Einstein and Wigner, and
their Nobel Prizes
- Einstein was very productive in 1905. He completed his theory of
special relativity, and he published his papers on photo-electric effect
and Brownian motions (proving Avogadro's number is a physical number).
In 1921, Einstein received his Nobel prize for his work on the photo-electric effect.
The problem was and still is why the Nobel Committee did not give credits to his formulation of special relativity leading to his E = mc 2. This question is still debated in the physics literature.
- In 1963, Eugene Wigner was awarded the Nobel prize for his contribution
to symmetry problems in physics. Here again, the Nobel Committee did not
give any special credit to his contribution to special relativity, as in the
case of Einstein.
from the Reviews of Modern Physics (October 1962).
In this issue, Paul A. M. Dirac is the only author who mentioned Wigner's
Dirac mentioned this paper in general terms, but he did not discuss Wigner's little groups carrying specific physical interpretations. No other authors in this issue mentioned this paper.
- Many people are wondering how I was able to approach Wigner and
publish papers with him during his late years. The reason is very
simple. I told him Wigner what he really wanted to hear.
I told Wigner that he deserved one full Nobel prize for his
1939 paper on his little groups governing the
I presented to him the following table, which I published in J. Math. Phys. (1986), with my younger colleagues (D. Han and D. Son).
Contents of Einstein's E = mc2 Paricle Variables Massive/Slow between Massless/Fast Einstein
E=(m2 + p2)1/2
E= cp Wigner Helicity
Helicity Gauge Trans.
There cannot be any disputes on one full Nobel for Einstein's row on the energy-momentum relation in the above table. Likewise, Wigner deserved one full Nobel for his row on the spin-helicity-gauge. This was exactly what Wigner wanted to hear.
- This table made some people very unhappy. Arthur Wightman sent
me a letter telling this table is wrong. Louis Michel became very
angry and wrote a letter to the president of my university to reduce
Who were Wightman and Michel?
- Arthur Wightman was a professor of physics when I was a graduate
student at Princeton (1958-61), and I learned the Lorentz group in
his class. He took over the Jones professorship after Wigner formally
retired from the University. He liked me and I still like him.
However, he behaved like King Herod
on this issue.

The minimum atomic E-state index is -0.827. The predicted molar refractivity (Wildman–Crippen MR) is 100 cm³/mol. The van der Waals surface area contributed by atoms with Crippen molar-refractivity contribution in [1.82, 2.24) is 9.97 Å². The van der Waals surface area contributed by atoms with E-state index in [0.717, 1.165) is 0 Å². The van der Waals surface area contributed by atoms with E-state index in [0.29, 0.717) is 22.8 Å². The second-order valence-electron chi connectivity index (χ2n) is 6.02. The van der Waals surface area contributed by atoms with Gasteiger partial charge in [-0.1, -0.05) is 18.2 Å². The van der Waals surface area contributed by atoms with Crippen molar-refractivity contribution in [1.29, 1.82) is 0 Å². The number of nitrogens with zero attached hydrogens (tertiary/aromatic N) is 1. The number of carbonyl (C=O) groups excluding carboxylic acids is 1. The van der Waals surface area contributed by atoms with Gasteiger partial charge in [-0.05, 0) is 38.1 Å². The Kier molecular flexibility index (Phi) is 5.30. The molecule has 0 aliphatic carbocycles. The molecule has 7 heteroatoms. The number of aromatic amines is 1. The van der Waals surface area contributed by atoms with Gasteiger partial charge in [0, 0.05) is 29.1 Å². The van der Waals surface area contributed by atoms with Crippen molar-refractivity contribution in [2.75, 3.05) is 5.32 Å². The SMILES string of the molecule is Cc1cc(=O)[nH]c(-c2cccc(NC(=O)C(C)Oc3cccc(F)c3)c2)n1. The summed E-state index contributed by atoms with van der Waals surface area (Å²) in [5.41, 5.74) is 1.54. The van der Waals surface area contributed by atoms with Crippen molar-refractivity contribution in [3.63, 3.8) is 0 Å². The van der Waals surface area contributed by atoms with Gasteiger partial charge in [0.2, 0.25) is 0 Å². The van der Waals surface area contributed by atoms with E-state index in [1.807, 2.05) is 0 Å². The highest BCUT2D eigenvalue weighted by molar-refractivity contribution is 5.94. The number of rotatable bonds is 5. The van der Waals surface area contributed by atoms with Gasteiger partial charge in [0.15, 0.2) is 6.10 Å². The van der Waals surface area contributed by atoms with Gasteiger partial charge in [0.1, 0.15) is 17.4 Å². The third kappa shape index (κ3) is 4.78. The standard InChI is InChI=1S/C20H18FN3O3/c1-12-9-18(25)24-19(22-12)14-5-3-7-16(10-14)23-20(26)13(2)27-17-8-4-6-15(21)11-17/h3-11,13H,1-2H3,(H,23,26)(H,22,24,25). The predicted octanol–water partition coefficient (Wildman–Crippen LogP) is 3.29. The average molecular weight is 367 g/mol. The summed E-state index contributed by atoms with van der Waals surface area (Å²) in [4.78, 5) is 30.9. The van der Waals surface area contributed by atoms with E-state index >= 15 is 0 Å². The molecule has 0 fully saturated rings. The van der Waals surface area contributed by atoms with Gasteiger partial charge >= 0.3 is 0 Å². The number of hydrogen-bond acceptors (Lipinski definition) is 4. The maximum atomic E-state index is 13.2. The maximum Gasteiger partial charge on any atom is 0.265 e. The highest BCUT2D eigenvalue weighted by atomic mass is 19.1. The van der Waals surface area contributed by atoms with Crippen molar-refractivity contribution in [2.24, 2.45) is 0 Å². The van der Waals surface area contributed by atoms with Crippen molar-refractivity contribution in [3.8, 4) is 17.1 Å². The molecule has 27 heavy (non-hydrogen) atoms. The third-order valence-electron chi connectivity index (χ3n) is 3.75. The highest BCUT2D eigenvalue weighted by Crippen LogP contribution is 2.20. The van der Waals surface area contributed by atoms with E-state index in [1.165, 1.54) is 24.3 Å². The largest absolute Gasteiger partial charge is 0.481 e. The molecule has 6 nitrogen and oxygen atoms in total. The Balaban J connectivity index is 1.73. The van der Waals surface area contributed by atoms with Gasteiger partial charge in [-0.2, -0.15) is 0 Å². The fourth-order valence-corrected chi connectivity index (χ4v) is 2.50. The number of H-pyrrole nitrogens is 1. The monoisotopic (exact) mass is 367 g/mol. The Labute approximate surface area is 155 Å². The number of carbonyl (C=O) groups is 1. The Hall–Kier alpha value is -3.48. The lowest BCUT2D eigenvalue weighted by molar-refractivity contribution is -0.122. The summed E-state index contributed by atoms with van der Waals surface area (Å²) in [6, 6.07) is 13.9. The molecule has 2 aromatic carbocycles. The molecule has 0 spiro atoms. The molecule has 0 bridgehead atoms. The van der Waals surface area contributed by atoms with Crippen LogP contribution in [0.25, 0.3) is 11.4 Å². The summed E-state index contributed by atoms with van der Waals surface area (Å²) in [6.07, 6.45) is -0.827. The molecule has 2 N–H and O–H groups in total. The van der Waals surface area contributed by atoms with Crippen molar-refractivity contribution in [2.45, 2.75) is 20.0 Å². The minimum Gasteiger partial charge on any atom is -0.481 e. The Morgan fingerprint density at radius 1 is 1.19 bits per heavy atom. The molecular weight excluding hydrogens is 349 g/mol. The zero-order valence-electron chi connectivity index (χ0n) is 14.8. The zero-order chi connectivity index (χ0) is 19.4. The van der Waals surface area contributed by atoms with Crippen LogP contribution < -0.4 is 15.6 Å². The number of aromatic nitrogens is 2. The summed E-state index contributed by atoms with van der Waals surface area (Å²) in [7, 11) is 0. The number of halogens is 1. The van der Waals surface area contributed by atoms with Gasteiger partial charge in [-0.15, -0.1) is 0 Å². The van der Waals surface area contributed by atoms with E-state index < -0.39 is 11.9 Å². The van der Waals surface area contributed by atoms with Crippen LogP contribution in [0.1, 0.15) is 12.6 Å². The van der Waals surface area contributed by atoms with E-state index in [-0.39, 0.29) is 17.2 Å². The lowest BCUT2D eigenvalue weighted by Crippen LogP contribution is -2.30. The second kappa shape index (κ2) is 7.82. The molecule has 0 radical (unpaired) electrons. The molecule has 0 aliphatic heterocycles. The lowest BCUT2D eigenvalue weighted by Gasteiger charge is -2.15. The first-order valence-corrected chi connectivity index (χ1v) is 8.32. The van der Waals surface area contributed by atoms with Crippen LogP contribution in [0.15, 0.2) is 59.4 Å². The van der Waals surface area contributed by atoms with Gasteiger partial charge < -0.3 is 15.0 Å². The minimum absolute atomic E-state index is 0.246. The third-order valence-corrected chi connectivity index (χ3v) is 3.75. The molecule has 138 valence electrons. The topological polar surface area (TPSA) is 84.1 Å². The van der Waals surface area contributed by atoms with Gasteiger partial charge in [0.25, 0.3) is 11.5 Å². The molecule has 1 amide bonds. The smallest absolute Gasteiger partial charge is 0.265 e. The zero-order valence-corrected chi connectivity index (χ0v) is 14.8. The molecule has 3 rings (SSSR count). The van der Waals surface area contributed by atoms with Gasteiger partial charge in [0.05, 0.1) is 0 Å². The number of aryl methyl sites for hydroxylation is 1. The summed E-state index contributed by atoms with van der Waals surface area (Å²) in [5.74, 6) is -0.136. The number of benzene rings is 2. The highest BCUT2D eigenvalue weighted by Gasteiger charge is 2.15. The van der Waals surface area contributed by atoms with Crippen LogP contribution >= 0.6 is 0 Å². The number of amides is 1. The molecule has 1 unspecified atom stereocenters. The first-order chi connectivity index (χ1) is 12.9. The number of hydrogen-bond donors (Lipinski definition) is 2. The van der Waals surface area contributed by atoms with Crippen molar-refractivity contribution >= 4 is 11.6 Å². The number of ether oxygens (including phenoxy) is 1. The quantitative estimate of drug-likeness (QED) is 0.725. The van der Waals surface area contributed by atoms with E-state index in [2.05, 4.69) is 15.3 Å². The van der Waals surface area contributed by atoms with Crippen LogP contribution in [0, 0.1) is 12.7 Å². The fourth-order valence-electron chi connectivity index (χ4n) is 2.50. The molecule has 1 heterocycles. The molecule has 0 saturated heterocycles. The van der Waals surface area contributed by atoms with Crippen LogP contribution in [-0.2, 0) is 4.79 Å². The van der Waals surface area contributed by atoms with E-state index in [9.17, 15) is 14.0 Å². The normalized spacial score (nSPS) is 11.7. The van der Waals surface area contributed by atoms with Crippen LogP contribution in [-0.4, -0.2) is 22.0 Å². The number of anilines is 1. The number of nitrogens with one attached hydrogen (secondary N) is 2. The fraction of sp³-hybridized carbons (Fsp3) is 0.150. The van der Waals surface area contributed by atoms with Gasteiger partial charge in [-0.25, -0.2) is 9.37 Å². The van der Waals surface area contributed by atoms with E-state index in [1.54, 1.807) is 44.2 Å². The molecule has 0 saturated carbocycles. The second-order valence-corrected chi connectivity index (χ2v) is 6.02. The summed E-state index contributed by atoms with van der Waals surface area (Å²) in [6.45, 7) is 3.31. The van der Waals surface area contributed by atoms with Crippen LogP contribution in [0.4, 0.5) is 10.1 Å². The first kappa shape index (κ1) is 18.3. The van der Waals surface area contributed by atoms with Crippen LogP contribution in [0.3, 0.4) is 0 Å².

Since he sent me a letter telling me the above table is wrong, he must have told Wigner the same story. Wigner and Wightman had their offices in the same building (Jadwin Hall at Princeton University).
- Louis Michel was the most respected French mathematical physicist,
who also made a major contribution in neutrino physics, known as the
I also learned the Wigner stuff from Michel when he gave a series of lectures
at the Univ. of Maryland.
- Wigner thanks both Michel and Wightman in the English version of his
book entitled "Group Theory and Its Applications to the Quantum
Mechanics of Atomic Spectra." Thus, they had enough reason to regard
themselves as the guardians of the Wigner Castle and to get upset
when I approached Wigner without their permission. They were OK. I still
like them. They deserve their
Herod complexes, and I also enjoy my own
- There were some other characters who attempted to destroy my approach
to Wigner, but they are not worth mentioning. In spite of all those noises,
I enjoyed the full support from John S. Toll, who was the president of my
university at that time. He used to become very happy whenever Wigner came
to his campus at my invitation.
- Who was John S. Toll? He was John A. Wheeler's student at Princeton. From Princeton in 1953, He came directly to the Univ. of Maryland to become the chairman of the physics department. He hired me as an assistant professor in 1962. I was a young man at that time looking like a graduate student. The best thing John Toll did for me was to assign me as a personal servant to Paul A. M. Dirac in 1962 when he visited Maryland for two weeks. Click here to see what I learned from Dirac at that time.
- I must have been close to both Michel and Wightman
because I took these photos with my cameras. They became quite upset
when I approached Wigner directly without their clearance.
- Arthur Wightman was a professor of physics when I was a graduate student at Princeton (1958-61), and I learned the Lorentz group in his class. He took over the Jones professorship after Wigner formally retired from the University. He liked me and I still like him. However, he behaved like King Herod on this issue.
- What comes after the Einstein table given above? Click here more stories.
- copyright@2015 by Y. S. Kim, unless otherwise specified.